Sometimes, there are special circumstances that point toward doing something unusual with an already commercialized EIFS product. An example would be some odd way of using EIFS that is not mentioned in the EIFS producer's literature. If this need arises, here are some pointers to consider to better serve the special needs of your project.


Talk with the EIFS producer. Go through proper local channels to reach the technical people at the EIFS producer's headquarters. EIFS producers have staff that reviews the application of their products on specific buildings. Having been a person who routinely did this type of work for a major producer, I can say with certainty that these specialists see all sorts of odd ways of using their products and often can give quick input on whether it'll work or not, and why. Keep in mind that local EIFS rep and distributors, who are not technically employees or officers of the EIFS producer, rarely have the authority themselves to change the producer's requirement for the composition, design and installation of the products they promote.

Get it in writing

When playing with the notion of doing a hybrid system, get the details in writing. This especially includes issues relating to warranties, and regarding the costs of installing a system that does not "install" in the same way as commercialized products.

System designer

Don't become the building designer. EIFS producers are what the name says: producers of products. Likewise, contractors are contractors. Neither are building designers. Neither should you be. By taking on the task of designing the wall, you might inherit the liability for whatever goes wrong, if anything, due to design issues; some zealous lawyer or judge, as practicing a regulated profession without a license, might construe it. The moral: Make sure the architect of record is in on the deliberations.

If the hybrid EIFS design is really unusual, double check with the building department to see if they will allow its use. Often, they will accept it if it a similar to an existing, approved product. But you do not want them to tell you to take the EIFS off after it's in place just because the local inspector feels it doesn't "meet code."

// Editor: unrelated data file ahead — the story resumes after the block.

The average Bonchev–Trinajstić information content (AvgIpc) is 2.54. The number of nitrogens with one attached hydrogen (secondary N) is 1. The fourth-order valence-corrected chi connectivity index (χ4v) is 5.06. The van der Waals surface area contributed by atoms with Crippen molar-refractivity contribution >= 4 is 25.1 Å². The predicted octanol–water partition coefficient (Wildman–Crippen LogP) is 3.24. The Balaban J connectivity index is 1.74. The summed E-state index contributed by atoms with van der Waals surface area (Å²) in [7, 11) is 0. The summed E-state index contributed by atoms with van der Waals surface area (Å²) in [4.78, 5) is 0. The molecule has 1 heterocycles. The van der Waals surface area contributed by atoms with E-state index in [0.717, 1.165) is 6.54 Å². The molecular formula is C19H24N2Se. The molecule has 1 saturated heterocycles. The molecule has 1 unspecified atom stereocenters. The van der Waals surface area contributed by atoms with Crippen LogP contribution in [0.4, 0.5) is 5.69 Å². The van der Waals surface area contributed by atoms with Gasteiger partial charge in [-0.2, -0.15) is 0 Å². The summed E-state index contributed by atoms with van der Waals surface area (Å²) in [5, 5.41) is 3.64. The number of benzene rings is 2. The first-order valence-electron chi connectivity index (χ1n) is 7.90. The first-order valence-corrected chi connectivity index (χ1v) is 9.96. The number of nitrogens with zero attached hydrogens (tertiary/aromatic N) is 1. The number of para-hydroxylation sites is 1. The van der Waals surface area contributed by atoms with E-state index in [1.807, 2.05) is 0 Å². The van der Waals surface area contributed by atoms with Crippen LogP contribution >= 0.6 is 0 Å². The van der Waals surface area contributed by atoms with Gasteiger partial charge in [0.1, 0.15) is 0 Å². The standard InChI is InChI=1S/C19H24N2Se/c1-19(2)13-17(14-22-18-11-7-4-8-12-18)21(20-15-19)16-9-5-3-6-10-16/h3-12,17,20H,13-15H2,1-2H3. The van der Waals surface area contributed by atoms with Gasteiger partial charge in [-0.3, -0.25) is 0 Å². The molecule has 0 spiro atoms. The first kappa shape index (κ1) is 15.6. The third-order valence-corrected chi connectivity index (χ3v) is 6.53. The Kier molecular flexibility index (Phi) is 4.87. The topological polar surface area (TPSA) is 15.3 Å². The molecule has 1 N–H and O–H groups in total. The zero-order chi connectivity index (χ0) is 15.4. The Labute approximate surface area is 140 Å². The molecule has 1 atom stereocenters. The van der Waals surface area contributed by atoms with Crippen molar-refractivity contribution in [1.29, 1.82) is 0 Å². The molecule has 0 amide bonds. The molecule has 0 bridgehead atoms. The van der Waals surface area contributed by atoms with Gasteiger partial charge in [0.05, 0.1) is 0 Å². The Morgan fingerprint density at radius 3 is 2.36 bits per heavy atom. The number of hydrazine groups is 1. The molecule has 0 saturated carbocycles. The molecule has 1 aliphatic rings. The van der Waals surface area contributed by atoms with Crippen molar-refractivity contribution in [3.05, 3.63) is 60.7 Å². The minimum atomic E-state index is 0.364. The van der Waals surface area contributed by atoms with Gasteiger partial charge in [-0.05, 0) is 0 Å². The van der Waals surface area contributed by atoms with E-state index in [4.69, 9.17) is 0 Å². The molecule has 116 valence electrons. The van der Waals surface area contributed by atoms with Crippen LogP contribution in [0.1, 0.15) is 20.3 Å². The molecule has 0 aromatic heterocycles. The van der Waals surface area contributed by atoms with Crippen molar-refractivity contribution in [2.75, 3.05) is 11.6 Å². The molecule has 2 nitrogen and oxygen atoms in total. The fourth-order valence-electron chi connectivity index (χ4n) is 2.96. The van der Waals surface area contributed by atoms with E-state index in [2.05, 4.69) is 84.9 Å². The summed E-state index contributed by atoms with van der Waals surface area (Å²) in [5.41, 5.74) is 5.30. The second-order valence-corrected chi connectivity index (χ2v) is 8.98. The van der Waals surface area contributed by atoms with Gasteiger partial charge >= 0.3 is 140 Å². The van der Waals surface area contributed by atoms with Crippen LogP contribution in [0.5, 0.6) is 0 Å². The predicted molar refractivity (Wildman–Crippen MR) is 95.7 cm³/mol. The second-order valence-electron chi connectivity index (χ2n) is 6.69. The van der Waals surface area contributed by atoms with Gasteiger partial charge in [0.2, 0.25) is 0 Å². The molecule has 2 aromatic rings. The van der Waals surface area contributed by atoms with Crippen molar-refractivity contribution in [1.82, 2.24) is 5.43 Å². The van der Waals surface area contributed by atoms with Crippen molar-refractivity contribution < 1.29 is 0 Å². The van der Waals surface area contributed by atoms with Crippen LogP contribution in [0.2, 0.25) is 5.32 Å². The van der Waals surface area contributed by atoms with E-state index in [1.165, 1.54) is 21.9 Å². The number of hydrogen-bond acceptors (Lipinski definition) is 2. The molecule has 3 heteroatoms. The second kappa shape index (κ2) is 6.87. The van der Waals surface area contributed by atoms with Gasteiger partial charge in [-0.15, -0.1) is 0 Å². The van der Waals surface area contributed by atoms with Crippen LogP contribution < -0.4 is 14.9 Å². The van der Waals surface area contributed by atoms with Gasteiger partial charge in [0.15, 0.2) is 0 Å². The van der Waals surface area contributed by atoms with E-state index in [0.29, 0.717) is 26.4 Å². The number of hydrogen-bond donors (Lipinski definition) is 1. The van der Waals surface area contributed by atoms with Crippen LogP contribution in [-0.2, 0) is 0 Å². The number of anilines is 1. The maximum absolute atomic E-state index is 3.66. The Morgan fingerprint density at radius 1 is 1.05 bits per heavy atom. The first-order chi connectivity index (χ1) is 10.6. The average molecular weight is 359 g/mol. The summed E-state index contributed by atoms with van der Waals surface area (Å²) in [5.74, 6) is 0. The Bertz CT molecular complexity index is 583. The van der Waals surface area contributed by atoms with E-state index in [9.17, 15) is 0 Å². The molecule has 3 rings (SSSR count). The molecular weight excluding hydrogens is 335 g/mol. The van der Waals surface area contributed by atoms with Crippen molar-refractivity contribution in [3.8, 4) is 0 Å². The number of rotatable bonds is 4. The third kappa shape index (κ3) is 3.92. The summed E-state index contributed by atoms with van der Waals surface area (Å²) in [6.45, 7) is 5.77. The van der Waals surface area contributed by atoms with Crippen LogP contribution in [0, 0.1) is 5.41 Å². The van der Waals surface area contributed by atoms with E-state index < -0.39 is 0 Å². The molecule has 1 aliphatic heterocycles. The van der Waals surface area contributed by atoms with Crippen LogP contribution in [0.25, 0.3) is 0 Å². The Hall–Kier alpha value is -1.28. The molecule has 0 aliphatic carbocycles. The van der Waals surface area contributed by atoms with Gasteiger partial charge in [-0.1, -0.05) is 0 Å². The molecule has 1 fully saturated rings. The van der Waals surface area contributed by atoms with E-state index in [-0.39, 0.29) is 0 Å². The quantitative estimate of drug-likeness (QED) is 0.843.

Get help

Not to tout my own abilities but sometimes the help of an independent EIFS specialist is useful, as an intermediary to work with an EIFS producer. For example, I am on retainer with a number of large owners who use EIFS and review their design before construction. It's money well spent. I too have to guard against becoming the system designer when in fact it is the product of a company that I do not work for. For example, I once worked up a special EIFS design that installed EIFS upside down, as an indoor ceiling, in a huge hangar-like building, and the EIFS was used for projecting celestial images, as a gigantic, jointless movie screen. It would have worked, but the code people nixed the idea for fire reasons (rightly so).

Many trade groups, such as EIMA, AWCI and the NWCB, also have staff that are quite knowledgeable about EIFS and can help. Often though, in the end, they'll want you to contact the producer of the specific EIFS product being considered to get the final OK for a hybrid EIFS.

The bottom line is that when EIFS and especially when EIFS-like products have problems, EIFS gets a black eye, regardless of who's really at fault. This is an industry problem and requires leadership and vigil to inform the public and guard against unwarranted bad press. At this point, I do not believe that EIFS should yet be a DIY product and thus the current structure of the industry, of primarily selling EIFS materials to trained contractors through specialty building supply outlets, is a good idea for years to come. I like Home Depot too but wouldn't buy my EIFS there.

Ask Dr. EIFS

I have often thought that this concept of bringing forth bright ideas about innovations for EIFS would make for a good topic for this column in terms of creating a forum for EIFS information, a sort of "Ask Dr. EIFS" concept.

For example, W&C readers could contribute ideas and ask for feedback from me as part of the column. It would no doubt make for some interesting reading and possible even evolve into some improvements to EIFS in general. If interested, send me a note to rgt@rgthomas.com, and I will assemble the ideas and run them past W&C's editors as possible content for this column.